Edited!
posted by LobsterMitten at 10:05 AM on December 19, 2017 [2 favorites]


Thanks! And done before the edit window closed on my prior comment, you're fast!
posted by filthy light thief at 10:07 AM on December 19, 2017


Thanks! This is relevant to my interests.
posted by greermahoney at 10:10 AM on December 19, 2017


MA's policy isn't as on point as this, but it's in the right direction: to get Commonwealth support, retirement homes have to be walking distance to a town center with businesses and bus lines.
posted by ocschwar at 10:24 AM on December 19, 2017 [1 favorite]


I heard the NPR piece on this in Chicago and thought in passing that it was a good idea - but shucks, I don't live in chicago.

but I just checked the main map and discovered not only is there a Village in New York City - it is in my damn neighborhood. I actually may look into some low-key volunteer work now.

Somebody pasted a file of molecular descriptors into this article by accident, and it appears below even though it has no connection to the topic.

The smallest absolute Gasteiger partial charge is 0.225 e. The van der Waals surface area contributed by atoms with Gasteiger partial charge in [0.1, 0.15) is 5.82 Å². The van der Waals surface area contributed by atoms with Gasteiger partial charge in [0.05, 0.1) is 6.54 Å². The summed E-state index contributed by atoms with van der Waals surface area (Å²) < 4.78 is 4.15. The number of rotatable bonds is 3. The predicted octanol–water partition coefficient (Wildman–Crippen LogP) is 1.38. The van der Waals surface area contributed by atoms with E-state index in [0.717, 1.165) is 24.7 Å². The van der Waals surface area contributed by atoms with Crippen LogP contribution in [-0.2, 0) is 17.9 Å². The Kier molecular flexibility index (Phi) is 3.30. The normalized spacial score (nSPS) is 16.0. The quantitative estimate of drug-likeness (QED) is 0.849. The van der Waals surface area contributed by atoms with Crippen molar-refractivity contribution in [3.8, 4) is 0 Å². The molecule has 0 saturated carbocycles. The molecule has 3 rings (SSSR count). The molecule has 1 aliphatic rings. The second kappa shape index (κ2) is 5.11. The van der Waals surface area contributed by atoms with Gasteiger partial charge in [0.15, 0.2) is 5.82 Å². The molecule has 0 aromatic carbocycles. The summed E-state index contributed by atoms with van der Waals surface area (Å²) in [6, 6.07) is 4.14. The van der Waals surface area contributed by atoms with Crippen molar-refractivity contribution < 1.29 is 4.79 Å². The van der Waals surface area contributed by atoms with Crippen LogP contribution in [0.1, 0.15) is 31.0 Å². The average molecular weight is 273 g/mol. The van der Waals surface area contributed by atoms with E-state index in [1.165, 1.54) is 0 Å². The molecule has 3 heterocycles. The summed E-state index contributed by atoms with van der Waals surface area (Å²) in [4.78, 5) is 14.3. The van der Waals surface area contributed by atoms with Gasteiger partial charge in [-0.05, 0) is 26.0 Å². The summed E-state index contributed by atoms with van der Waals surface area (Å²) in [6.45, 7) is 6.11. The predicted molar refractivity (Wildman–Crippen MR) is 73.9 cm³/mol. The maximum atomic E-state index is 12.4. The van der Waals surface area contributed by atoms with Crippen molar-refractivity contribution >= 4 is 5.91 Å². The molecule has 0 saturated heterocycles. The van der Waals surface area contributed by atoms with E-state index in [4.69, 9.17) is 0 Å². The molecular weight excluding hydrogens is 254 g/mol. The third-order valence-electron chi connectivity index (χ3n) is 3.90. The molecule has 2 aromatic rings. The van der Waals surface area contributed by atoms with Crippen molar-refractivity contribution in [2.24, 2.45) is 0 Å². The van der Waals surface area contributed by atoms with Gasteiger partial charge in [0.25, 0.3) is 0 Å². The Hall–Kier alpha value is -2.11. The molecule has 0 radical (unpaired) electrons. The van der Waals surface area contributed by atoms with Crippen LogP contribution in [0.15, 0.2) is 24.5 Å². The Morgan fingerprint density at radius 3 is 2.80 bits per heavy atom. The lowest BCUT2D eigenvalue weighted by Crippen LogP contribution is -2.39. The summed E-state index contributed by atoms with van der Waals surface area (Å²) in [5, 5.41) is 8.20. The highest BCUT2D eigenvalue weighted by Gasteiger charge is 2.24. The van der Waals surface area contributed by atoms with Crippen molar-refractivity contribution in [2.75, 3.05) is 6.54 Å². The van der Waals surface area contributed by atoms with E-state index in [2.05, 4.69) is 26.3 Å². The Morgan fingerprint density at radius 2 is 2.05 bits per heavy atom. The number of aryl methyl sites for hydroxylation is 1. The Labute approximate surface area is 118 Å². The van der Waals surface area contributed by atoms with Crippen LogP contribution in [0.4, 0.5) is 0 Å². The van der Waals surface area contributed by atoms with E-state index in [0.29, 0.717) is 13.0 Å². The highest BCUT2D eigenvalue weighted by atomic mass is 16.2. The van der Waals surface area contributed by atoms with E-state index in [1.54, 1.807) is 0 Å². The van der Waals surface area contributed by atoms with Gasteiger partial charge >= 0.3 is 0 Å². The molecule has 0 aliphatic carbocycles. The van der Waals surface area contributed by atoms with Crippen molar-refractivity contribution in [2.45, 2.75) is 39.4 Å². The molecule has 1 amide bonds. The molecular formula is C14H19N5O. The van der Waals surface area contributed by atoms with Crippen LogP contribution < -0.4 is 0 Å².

posted by EmpressCallipygos at 10:27 AM on December 19, 2017 [4 favorites]


Are villages different from co-housing?
posted by yoga at 10:52 AM on December 19, 2017


I'm in my sixties and plan to retire in a couple of years. I work at a small state university campus that is directly adjacent to a large Sun City gated retirement community. Some of our staff members live there. I've been to people's houses there a few times over the 9 years that I've worked here. It does not appeal to me at all, the houses all look alike, the people are mostly white, and they're all old. Instead I live in a vibrant multicultural multi-generational neighborhood in a city 40 minutes away. I definitely hope to "age in place".

One of my neighbors died on Thanksgiving, a few days after his 98th birthday. He spent his last week in a residential hospice but up until then he was aging very gracefully in place with his wife. At the insistence of their grown kids they've had a housekeeper/home health aide who comes for a few hours three times a week. One of their daughters has now moved in with her mom. The mom at 94 still drives, cooks, reads, and posts on Facebook. She's my role model.